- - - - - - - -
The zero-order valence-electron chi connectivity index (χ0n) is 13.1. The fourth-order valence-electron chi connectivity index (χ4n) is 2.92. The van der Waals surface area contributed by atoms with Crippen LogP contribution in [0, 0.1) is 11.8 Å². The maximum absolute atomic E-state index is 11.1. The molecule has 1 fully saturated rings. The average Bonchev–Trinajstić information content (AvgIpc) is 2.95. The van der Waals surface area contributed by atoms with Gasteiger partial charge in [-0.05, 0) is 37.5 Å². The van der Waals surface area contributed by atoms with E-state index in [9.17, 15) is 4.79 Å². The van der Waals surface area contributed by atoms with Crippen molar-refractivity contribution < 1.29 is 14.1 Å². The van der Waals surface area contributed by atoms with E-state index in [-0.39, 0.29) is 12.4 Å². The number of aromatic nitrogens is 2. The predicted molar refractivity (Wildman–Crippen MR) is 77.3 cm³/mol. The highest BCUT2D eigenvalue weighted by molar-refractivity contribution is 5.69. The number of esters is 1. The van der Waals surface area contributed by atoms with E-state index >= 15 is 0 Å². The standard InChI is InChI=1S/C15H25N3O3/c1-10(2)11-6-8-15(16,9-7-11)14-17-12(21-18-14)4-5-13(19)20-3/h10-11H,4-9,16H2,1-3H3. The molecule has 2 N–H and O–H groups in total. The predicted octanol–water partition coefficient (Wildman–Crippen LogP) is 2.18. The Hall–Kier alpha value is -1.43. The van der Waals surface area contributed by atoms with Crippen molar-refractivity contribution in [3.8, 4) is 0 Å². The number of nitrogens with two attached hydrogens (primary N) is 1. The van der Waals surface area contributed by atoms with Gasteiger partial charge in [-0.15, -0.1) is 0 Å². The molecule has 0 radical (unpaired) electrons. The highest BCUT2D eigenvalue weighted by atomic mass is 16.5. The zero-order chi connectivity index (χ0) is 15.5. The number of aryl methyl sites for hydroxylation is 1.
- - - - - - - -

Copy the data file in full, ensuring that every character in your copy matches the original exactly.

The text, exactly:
The zero-order valence-electron chi connectivity index (χ0n) is 13.1. The fourth-order valence-electron chi connectivity index (χ4n) is 2.92. The van der Waals surface area contributed by atoms with Crippen LogP contribution in [0, 0.1) is 11.8 Å². The maximum absolute atomic E-state index is 11.1. The molecule has 1 fully saturated rings. The average Bonchev–Trinajstić information content (AvgIpc) is 2.95. The van der Waals surface area contributed by atoms with Gasteiger partial charge in [-0.05, 0) is 37.5 Å². The van der Waals surface area contributed by atoms with E-state index in [9.17, 15) is 4.79 Å². The van der Waals surface area contributed by atoms with Crippen molar-refractivity contribution < 1.29 is 14.1 Å². The van der Waals surface area contributed by atoms with E-state index in [-0.39, 0.29) is 12.4 Å². The number of aromatic nitrogens is 2. The predicted molar refractivity (Wildman–Crippen MR) is 77.3 cm³/mol. The highest BCUT2D eigenvalue weighted by molar-refractivity contribution is 5.69. The number of esters is 1. The van der Waals surface area contributed by atoms with E-state index >= 15 is 0 Å². The standard InChI is InChI=1S/C15H25N3O3/c1-10(2)11-6-8-15(16,9-7-11)14-17-12(21-18-14)4-5-13(19)20-3/h10-11H,4-9,16H2,1-3H3. The molecule has 2 N–H and O–H groups in total. The predicted octanol–water partition coefficient (Wildman–Crippen LogP) is 2.18. The Hall–Kier alpha value is -1.43. The van der Waals surface area contributed by atoms with Crippen molar-refractivity contribution in [3.8, 4) is 0 Å². The number of nitrogens with two attached hydrogens (primary N) is 1. The van der Waals surface area contributed by atoms with Gasteiger partial charge in [-0.15, -0.1) is 0 Å². The molecule has 0 radical (unpaired) electrons. The highest BCUT2D eigenvalue weighted by atomic mass is 16.5. The zero-order chi connectivity index (χ0) is 15.5. The number of aryl methyl sites for hydroxylation is 1.